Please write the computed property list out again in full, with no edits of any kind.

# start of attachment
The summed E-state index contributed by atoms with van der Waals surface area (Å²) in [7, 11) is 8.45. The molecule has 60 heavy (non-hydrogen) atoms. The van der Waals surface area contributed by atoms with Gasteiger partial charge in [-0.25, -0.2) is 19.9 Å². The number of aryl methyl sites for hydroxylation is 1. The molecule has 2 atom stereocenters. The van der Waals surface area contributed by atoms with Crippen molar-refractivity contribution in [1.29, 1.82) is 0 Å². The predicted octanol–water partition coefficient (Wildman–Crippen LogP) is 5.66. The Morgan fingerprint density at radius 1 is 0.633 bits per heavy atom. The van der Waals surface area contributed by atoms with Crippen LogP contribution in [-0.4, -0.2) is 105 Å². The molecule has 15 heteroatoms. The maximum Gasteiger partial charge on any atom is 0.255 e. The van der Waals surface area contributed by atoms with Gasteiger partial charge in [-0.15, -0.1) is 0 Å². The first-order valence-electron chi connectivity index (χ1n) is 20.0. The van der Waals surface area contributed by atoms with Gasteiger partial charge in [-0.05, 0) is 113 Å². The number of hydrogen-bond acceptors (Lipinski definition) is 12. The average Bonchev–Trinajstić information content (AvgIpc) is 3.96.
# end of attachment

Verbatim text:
The summed E-state index contributed by atoms with van der Waals surface area (Å²) in [7, 11) is 8.45. The molecule has 60 heavy (non-hydrogen) atoms. The van der Waals surface area contributed by atoms with Gasteiger partial charge in [-0.25, -0.2) is 19.9 Å². The number of aryl methyl sites for hydroxylation is 1. The molecule has 2 atom stereocenters. The van der Waals surface area contributed by atoms with Crippen molar-refractivity contribution in [1.29, 1.82) is 0 Å². The predicted octanol–water partition coefficient (Wildman–Crippen LogP) is 5.66. The Morgan fingerprint density at radius 1 is 0.633 bits per heavy atom. The van der Waals surface area contributed by atoms with Crippen LogP contribution in [-0.4, -0.2) is 105 Å². The molecule has 15 heteroatoms. The maximum Gasteiger partial charge on any atom is 0.255 e. The van der Waals surface area contributed by atoms with Gasteiger partial charge in [-0.15, -0.1) is 0 Å². The first-order valence-electron chi connectivity index (χ1n) is 20.0. The van der Waals surface area contributed by atoms with Gasteiger partial charge in [-0.05, 0) is 113 Å². The number of hydrogen-bond acceptors (Lipinski definition) is 12. The average Bonchev–Trinajstić information content (AvgIpc) is 3.96.